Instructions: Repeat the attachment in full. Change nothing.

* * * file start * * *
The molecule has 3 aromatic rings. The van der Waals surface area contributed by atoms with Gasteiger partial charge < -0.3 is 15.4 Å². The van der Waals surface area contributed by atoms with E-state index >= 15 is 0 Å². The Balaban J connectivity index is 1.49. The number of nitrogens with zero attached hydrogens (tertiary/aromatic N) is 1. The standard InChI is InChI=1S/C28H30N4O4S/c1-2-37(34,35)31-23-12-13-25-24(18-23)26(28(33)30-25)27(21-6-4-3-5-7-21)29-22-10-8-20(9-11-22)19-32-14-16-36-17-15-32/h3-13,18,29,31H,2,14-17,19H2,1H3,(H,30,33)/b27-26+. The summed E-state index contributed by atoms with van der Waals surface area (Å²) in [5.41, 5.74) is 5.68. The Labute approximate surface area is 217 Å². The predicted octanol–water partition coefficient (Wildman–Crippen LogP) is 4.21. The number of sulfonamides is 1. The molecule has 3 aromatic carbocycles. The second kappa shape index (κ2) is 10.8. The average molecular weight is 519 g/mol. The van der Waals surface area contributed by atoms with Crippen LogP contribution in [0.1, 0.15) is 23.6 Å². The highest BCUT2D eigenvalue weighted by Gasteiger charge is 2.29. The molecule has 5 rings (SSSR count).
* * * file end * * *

The molecule has 3 aromatic rings. The van der Waals surface area contributed by atoms with Gasteiger partial charge < -0.3 is 15.4 Å². The van der Waals surface area contributed by atoms with E-state index >= 15 is 0 Å². The Balaban J connectivity index is 1.49. The number of nitrogens with zero attached hydrogens (tertiary/aromatic N) is 1. The standard InChI is InChI=1S/C28H30N4O4S/c1-2-37(34,35)31-23-12-13-25-24(18-23)26(28(33)30-25)27(21-6-4-3-5-7-21)29-22-10-8-20(9-11-22)19-32-14-16-36-17-15-32/h3-13,18,29,31H,2,14-17,19H2,1H3,(H,30,33)/b27-26+. The summed E-state index contributed by atoms with van der Waals surface area (Å²) in [5.41, 5.74) is 5.68. The Labute approximate surface area is 217 Å². The predicted octanol–water partition coefficient (Wildman–Crippen LogP) is 4.21. The number of sulfonamides is 1. The molecule has 3 aromatic carbocycles. The second kappa shape index (κ2) is 10.8. The average molecular weight is 519 g/mol. The van der Waals surface area contributed by atoms with Crippen LogP contribution in [0.1, 0.15) is 23.6 Å². The highest BCUT2D eigenvalue weighted by Gasteiger charge is 2.29. The molecule has 5 rings (SSSR count).